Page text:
The overwhelming Berber population of Marrakech makes for a city whose culture is strongly influence by that of Arab and Islamic cultures.

The Museum of Dar si Said on Raid Zitoun Jdid Street is a palace from the 19th century that serves as a good example of traditional Moroccan architecture. Inside, the museum displays artifacts from the private collections of former sultans and viziers. The Tiskiwine Museum, located between the Dar Si Said and El Bahia, exhibits clothing, jewelry and artisan crafts from the different regions of Morocco. The Museum of Marrakech features oriental and contemporary art along with displays of old jewels, coins and books.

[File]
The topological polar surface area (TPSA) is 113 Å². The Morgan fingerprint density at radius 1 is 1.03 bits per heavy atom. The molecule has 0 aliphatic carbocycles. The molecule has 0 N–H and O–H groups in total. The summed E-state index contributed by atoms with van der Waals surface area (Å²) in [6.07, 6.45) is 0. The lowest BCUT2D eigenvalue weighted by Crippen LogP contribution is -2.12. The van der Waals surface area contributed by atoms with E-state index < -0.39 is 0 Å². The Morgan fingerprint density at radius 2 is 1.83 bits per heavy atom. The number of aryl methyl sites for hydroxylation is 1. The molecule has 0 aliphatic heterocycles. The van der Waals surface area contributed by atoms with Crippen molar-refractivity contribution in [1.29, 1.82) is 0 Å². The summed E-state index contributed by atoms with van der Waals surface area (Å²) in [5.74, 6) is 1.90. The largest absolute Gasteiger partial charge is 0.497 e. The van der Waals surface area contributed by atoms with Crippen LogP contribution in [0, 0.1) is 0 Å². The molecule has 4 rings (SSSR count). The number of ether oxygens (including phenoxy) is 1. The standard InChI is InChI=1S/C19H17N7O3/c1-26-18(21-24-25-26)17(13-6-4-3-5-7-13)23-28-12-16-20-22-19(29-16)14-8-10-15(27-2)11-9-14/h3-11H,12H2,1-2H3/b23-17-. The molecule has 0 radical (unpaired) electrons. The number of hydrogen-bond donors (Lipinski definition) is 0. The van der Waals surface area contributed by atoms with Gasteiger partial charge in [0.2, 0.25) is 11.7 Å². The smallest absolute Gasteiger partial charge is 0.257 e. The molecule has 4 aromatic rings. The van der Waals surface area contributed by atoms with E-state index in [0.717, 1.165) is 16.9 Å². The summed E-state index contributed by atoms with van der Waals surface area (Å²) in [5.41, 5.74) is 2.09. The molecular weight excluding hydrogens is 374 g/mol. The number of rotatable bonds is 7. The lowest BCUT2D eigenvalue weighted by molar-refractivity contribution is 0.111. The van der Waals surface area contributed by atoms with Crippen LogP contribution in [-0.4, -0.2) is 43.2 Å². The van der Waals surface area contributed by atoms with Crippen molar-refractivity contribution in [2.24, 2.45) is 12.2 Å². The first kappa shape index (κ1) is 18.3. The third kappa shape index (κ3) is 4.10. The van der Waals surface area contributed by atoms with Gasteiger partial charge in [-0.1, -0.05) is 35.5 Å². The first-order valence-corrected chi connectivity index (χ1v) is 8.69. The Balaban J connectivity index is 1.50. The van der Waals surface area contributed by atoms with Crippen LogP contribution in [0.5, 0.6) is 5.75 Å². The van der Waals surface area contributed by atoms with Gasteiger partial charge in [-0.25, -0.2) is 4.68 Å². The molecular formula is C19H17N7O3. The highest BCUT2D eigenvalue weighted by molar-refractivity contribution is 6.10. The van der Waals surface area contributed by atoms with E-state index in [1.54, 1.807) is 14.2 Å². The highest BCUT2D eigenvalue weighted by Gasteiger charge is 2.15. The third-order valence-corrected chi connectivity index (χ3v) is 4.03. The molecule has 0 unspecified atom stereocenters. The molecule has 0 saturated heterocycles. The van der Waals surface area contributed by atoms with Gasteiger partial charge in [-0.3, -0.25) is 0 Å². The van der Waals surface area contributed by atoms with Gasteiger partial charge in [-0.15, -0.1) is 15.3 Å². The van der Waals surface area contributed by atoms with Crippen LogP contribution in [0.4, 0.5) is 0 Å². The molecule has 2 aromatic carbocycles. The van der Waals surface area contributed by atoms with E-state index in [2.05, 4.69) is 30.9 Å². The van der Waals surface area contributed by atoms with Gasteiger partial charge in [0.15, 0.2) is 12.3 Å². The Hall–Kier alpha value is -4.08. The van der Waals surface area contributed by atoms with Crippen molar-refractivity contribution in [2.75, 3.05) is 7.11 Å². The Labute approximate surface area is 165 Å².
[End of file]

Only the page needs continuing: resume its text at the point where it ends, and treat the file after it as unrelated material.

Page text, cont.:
There is not much in the way of organized theatre, dance or opera in the city, as performances are usually spontaneous or informal, but this does not mean that music is not a very large part of the city’s culture. The Jemaa el Fna Square is, in fact, dedicated to festivals (such as the National Festival of Popular Arts in June or early July, dedicated to North African music) and artistic performances. In the evenings, the square really comes alive with musicians playing mandolins, drums, guitars, and many other instruments. It is evident from these performances that Morocco sits at the crossroads of many historically influential civilizations; the music is usually a blend of Spanish, Arab, Berber and African styles.